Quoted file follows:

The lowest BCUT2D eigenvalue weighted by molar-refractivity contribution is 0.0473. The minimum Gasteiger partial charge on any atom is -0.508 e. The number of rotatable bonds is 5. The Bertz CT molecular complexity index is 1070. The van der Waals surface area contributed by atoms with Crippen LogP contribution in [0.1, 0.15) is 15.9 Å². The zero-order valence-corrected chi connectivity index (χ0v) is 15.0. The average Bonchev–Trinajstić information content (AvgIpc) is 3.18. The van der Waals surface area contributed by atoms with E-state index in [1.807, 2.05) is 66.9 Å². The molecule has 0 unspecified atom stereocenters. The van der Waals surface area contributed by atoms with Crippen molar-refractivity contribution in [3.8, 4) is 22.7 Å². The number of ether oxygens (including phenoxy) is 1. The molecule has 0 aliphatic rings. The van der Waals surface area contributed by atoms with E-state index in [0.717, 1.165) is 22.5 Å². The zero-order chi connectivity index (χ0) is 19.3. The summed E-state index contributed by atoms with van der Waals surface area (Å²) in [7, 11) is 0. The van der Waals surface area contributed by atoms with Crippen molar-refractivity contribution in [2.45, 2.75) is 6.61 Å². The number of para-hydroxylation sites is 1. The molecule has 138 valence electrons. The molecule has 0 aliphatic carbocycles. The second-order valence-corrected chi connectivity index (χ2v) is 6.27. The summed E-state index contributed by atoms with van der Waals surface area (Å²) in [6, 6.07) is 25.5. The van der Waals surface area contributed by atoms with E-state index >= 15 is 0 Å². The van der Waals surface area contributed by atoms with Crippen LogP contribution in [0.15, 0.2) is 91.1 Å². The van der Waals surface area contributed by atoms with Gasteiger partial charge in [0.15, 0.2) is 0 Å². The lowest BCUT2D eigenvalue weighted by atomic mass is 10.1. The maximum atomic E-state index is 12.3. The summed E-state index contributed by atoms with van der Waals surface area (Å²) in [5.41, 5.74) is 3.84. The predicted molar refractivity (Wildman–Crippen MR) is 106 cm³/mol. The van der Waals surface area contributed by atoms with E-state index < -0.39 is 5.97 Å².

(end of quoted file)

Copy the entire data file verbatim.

The lowest BCUT2D eigenvalue weighted by molar-refractivity contribution is 0.0473. The minimum Gasteiger partial charge on any atom is -0.508 e. The number of rotatable bonds is 5. The Bertz CT molecular complexity index is 1070. The van der Waals surface area contributed by atoms with Crippen LogP contribution in [0.1, 0.15) is 15.9 Å². The zero-order valence-corrected chi connectivity index (χ0v) is 15.0. The average Bonchev–Trinajstić information content (AvgIpc) is 3.18. The van der Waals surface area contributed by atoms with E-state index in [1.807, 2.05) is 66.9 Å². The molecule has 0 unspecified atom stereocenters. The van der Waals surface area contributed by atoms with Crippen molar-refractivity contribution in [3.8, 4) is 22.7 Å². The number of ether oxygens (including phenoxy) is 1. The molecule has 0 aliphatic rings. The van der Waals surface area contributed by atoms with E-state index in [0.717, 1.165) is 22.5 Å². The zero-order chi connectivity index (χ0) is 19.3. The summed E-state index contributed by atoms with van der Waals surface area (Å²) in [7, 11) is 0. The van der Waals surface area contributed by atoms with Crippen molar-refractivity contribution in [2.45, 2.75) is 6.61 Å². The number of para-hydroxylation sites is 1. The molecule has 138 valence electrons. The molecule has 0 aliphatic carbocycles. The second-order valence-corrected chi connectivity index (χ2v) is 6.27. The summed E-state index contributed by atoms with van der Waals surface area (Å²) in [6, 6.07) is 25.5. The van der Waals surface area contributed by atoms with E-state index >= 15 is 0 Å². The van der Waals surface area contributed by atoms with Crippen LogP contribution in [0.15, 0.2) is 91.1 Å². The van der Waals surface area contributed by atoms with Gasteiger partial charge in [0.15, 0.2) is 0 Å². The lowest BCUT2D eigenvalue weighted by atomic mass is 10.1. The maximum atomic E-state index is 12.3. The summed E-state index contributed by atoms with van der Waals surface area (Å²) in [5.41, 5.74) is 3.84. The predicted molar refractivity (Wildman–Crippen MR) is 106 cm³/mol. The van der Waals surface area contributed by atoms with E-state index < -0.39 is 5.97 Å².